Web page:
Wisconsin man who kidnapped Jayme Closs gets life in prison
BARRON, Wis. — A Wisconsin man was sentenced Friday to life in prison for kidnapping 13-year-old Jayme Closs and killing her parents after the girl told the judge she that wanted him "locked up forever" for trying to steal her.
Jake Patterson, 21, pleaded guilty in March to two counts of intentional homicide and one count of kidnapping. He admitted he broke into Jayme's home in October, gunned down her parents, James and Denise Closs, made off with her and held her under a bed in his remote cabin for 88 days before she made a daring escape.
Jayme didn't appear at Patterson's sentencing hearing Friday, but a family attorney read her first public statements about her ordeal to Judge James Babler.
"He thought that he could own me but he was wrong. I was smarter," the statement said. "I was brave and he was not. ... He thought he could make me like him, but he was wrong. ... For 88 days he tried to steal me and he didn't care who he hurt or who he killed to do that. He should be locked up forever."
The judge called Patterson the "embodiment of evil" before sentencing him to consecutive life sentences without the possibility of release on the homicide charges. He also ordered Patterson to serve 25 years in prison and 15 years of extended supervision on the kidnapping count.
"There's no doubt in my mind you're one of the most dangerous men to ever walk on this planet," Babler said.
Patterson sat shaking his head during most of the hearing. Offered a chance to speak, he said he would do anything to take back what he did.
"I would die," he said. "I would do absolutely anything ... to bring them back. I don't care about me. I'm just so sorry. That's all."
The judge read statements that Patterson wrote in jail in which he said he had succumbed to fantasies about keeping a young girl and torturing and controlling her. He started looking for an opportunity to kidnap someone, even deciding he might want to take multiple girls and kill multiple families, according to the statements. Jayme was the first girl he saw after these thoughts entered his mind, he said.
Patterson's attorneys, Richard Jones and Charles Glynn, told the judge that Patterson was isolated and that he overreacted to loneliness. They asked for leniency for Patterson, noting that he had pleaded guilty to spare Jayme and her family from a trial.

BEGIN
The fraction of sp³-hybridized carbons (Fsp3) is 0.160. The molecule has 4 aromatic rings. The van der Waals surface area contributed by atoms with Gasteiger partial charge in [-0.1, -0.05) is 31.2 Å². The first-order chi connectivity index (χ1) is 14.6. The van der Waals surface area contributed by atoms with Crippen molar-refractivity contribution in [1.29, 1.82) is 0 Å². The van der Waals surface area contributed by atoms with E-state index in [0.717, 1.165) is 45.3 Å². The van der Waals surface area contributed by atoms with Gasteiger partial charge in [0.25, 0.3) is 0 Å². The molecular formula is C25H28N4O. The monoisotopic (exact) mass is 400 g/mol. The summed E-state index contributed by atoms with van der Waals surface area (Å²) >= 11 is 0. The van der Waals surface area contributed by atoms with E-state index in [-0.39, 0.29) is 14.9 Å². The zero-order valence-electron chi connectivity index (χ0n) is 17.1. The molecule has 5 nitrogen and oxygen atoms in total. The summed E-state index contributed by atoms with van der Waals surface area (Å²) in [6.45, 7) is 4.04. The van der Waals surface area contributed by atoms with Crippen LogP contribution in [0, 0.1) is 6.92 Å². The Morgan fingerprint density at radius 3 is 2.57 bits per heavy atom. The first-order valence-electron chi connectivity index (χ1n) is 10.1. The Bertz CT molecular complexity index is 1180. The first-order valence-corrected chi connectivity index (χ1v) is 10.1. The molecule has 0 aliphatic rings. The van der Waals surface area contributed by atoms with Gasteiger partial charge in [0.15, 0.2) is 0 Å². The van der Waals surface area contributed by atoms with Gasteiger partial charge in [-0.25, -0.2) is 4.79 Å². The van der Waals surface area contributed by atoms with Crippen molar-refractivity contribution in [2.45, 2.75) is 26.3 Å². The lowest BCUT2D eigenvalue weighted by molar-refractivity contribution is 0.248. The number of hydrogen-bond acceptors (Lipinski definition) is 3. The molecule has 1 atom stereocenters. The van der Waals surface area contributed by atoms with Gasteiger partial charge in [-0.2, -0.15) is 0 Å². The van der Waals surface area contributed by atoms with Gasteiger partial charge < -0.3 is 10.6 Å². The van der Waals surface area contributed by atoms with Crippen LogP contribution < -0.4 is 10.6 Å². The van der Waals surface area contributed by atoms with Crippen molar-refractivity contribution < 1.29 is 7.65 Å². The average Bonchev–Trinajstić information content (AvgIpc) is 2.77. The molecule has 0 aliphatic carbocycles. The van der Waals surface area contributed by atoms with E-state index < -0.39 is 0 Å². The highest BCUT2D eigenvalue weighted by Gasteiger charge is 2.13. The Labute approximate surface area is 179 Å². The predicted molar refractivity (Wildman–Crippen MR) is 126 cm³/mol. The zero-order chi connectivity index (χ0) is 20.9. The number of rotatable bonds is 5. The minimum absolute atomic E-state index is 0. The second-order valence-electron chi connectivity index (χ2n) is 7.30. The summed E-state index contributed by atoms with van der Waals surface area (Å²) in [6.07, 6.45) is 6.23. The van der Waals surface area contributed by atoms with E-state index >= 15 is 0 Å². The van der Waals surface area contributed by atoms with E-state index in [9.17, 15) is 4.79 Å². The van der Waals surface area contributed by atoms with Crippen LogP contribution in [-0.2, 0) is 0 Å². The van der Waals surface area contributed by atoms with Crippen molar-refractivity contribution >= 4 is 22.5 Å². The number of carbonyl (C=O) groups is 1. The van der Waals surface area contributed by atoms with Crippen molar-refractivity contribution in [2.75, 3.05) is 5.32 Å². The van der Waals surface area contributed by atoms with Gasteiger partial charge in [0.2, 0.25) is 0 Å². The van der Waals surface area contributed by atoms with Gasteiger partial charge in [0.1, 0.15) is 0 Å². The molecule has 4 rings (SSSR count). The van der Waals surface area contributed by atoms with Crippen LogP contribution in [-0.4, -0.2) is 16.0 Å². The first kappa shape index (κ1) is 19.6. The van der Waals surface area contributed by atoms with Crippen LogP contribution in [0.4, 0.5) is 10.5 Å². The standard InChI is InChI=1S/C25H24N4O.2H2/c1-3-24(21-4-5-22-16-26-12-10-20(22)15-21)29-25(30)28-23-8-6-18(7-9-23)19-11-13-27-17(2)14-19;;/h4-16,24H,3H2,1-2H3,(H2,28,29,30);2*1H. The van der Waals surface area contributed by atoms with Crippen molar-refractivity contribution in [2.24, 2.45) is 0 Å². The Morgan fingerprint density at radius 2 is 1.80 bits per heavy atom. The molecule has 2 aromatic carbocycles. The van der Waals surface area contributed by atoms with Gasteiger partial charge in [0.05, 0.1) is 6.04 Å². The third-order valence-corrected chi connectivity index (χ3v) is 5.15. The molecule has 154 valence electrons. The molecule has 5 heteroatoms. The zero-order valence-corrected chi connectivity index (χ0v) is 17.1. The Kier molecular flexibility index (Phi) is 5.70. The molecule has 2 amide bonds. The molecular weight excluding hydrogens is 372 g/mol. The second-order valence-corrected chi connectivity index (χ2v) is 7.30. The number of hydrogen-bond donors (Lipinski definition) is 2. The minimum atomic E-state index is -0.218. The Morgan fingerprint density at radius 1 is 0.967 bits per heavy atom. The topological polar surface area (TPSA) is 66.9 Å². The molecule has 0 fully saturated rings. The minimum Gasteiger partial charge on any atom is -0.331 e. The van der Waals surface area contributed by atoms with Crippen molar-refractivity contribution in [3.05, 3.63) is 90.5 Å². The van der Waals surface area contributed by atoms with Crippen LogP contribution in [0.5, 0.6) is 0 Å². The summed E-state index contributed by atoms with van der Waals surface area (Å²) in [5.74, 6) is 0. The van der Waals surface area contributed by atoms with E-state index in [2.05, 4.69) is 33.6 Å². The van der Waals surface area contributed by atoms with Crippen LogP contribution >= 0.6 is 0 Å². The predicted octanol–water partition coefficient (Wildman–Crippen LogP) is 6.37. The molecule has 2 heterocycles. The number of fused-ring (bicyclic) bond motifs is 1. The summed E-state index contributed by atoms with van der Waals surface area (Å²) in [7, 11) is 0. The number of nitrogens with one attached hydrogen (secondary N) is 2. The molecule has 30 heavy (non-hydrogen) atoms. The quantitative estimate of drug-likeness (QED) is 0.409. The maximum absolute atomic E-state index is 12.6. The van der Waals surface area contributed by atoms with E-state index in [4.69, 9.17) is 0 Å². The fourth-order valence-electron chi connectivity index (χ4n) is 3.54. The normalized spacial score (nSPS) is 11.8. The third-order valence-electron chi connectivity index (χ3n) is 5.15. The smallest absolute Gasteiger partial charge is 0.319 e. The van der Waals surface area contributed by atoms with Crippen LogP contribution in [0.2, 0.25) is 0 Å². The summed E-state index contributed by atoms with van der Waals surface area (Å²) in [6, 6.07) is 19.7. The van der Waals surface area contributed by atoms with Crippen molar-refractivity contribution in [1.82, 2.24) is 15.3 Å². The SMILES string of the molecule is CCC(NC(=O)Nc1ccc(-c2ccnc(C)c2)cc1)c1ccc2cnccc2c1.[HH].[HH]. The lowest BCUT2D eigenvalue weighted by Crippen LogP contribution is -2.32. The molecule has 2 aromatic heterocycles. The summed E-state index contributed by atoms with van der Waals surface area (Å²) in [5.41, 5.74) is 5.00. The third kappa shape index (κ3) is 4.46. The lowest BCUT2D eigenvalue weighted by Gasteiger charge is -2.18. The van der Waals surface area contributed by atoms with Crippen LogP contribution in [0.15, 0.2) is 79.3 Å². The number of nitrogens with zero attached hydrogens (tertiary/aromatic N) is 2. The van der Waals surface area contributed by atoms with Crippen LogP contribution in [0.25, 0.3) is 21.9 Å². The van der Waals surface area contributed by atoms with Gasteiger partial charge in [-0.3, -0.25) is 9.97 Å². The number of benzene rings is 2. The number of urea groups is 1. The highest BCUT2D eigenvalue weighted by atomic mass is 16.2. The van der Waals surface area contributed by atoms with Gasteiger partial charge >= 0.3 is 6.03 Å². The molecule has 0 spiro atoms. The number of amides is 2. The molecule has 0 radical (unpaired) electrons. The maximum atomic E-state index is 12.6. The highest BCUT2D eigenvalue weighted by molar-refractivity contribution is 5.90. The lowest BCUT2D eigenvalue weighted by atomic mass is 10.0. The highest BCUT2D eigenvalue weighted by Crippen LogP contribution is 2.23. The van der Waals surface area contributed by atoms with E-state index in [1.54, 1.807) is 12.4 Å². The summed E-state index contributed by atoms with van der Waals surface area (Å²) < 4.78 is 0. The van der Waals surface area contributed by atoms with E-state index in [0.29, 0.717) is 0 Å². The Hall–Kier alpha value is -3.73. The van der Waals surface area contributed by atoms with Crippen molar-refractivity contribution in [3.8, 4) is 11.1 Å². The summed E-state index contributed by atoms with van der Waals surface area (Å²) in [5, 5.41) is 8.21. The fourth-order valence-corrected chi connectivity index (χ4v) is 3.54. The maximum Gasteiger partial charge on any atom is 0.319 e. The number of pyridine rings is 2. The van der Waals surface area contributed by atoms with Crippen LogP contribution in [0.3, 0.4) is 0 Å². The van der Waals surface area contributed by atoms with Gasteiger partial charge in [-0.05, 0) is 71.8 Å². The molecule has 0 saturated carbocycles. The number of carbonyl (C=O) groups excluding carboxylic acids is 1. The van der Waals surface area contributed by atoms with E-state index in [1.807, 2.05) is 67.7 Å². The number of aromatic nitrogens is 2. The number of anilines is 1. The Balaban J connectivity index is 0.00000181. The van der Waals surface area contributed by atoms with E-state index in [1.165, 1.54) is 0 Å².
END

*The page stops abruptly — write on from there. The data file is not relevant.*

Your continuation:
According to a criminal complaint, Patterson was driving to work in October when he spotted Jayme getting on a school bus near her rural home outside Barron, about 90 miles (145 kilometers) northeast of Minneapolis. He decided then that "she was the girl he was going to take."
District Attorney Brian Wright told the judge that Patterson traveled to the Closs home on two separate occasions to kidnap her but turned back because of activity at her house.
He finally drove to the house during the early morning hours of Oct. 15 dressed in black and carrying his father's shotgun. He shot James Closs through a window in the front door, blasted the lock and moved inside.
He found the bathroom door locked. He broke the door down and discovered Jayme and her mother clinging to each other in the bathtub. He tied Jayme up with tape, then shot Denise Closs in the head as she sat next to her daughter.
He dragged Jayme through her father's blood and out to his car. He threw her in the trunk and drove her to his cabin in Gordon in Douglas County, about 60 miles (97 kilometers) northeast of Barron.
He kept her trapped under a bed using totes filled with weights and hit her with a curtain rod, Wright said.
"He kept her in constant fear, threatening her, telling her things would get worse," Wright said.
Jayme finally escaped on Jan. 10 while Patterson was away. She flagged down a neighbor, who found someone to call police. Patterson was arrested minutes later as he returned to the cabin.
Patterson was also ordered to register as a sex offender, which under Wisconsin law may be required both for an actual sex offense or an attempted sexual offense. Details of Jayme's time in captivity have not been released, and no charges were brought by prosecutors in the county where she was held.